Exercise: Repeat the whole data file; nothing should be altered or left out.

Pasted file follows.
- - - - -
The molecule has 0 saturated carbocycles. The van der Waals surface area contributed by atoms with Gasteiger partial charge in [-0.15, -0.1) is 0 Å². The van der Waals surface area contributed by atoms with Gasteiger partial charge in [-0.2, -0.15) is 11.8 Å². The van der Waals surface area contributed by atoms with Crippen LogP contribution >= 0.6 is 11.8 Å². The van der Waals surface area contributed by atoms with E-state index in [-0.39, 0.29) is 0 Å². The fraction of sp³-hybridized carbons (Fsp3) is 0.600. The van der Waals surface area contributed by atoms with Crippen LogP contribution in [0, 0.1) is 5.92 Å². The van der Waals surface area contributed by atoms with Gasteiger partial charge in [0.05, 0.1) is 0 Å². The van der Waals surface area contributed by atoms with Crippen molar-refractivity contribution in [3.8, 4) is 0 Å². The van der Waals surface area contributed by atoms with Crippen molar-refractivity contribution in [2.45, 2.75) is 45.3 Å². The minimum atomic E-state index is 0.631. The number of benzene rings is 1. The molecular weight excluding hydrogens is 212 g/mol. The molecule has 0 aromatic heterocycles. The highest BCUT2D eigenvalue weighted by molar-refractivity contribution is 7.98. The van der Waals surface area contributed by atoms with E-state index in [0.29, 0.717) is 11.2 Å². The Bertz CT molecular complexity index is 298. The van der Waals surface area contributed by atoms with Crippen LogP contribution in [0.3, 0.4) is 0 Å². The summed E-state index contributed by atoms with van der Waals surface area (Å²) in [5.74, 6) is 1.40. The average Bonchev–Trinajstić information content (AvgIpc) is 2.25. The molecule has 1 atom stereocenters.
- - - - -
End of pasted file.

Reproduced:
The molecule has 0 saturated carbocycles. The van der Waals surface area contributed by atoms with Gasteiger partial charge in [-0.15, -0.1) is 0 Å². The van der Waals surface area contributed by atoms with Gasteiger partial charge in [-0.2, -0.15) is 11.8 Å². The van der Waals surface area contributed by atoms with Crippen LogP contribution >= 0.6 is 11.8 Å². The van der Waals surface area contributed by atoms with E-state index in [-0.39, 0.29) is 0 Å². The fraction of sp³-hybridized carbons (Fsp3) is 0.600. The van der Waals surface area contributed by atoms with Crippen LogP contribution in [0, 0.1) is 5.92 Å². The van der Waals surface area contributed by atoms with Gasteiger partial charge in [0.05, 0.1) is 0 Å². The van der Waals surface area contributed by atoms with Crippen molar-refractivity contribution in [3.8, 4) is 0 Å². The van der Waals surface area contributed by atoms with Crippen molar-refractivity contribution in [2.45, 2.75) is 45.3 Å². The minimum atomic E-state index is 0.631. The number of benzene rings is 1. The molecular weight excluding hydrogens is 212 g/mol. The molecule has 0 aromatic heterocycles. The highest BCUT2D eigenvalue weighted by molar-refractivity contribution is 7.98. The van der Waals surface area contributed by atoms with E-state index in [0.29, 0.717) is 11.2 Å². The Bertz CT molecular complexity index is 298. The van der Waals surface area contributed by atoms with Crippen LogP contribution in [0.3, 0.4) is 0 Å². The summed E-state index contributed by atoms with van der Waals surface area (Å²) in [5.74, 6) is 1.40. The average Bonchev–Trinajstić information content (AvgIpc) is 2.25. The molecule has 1 atom stereocenters.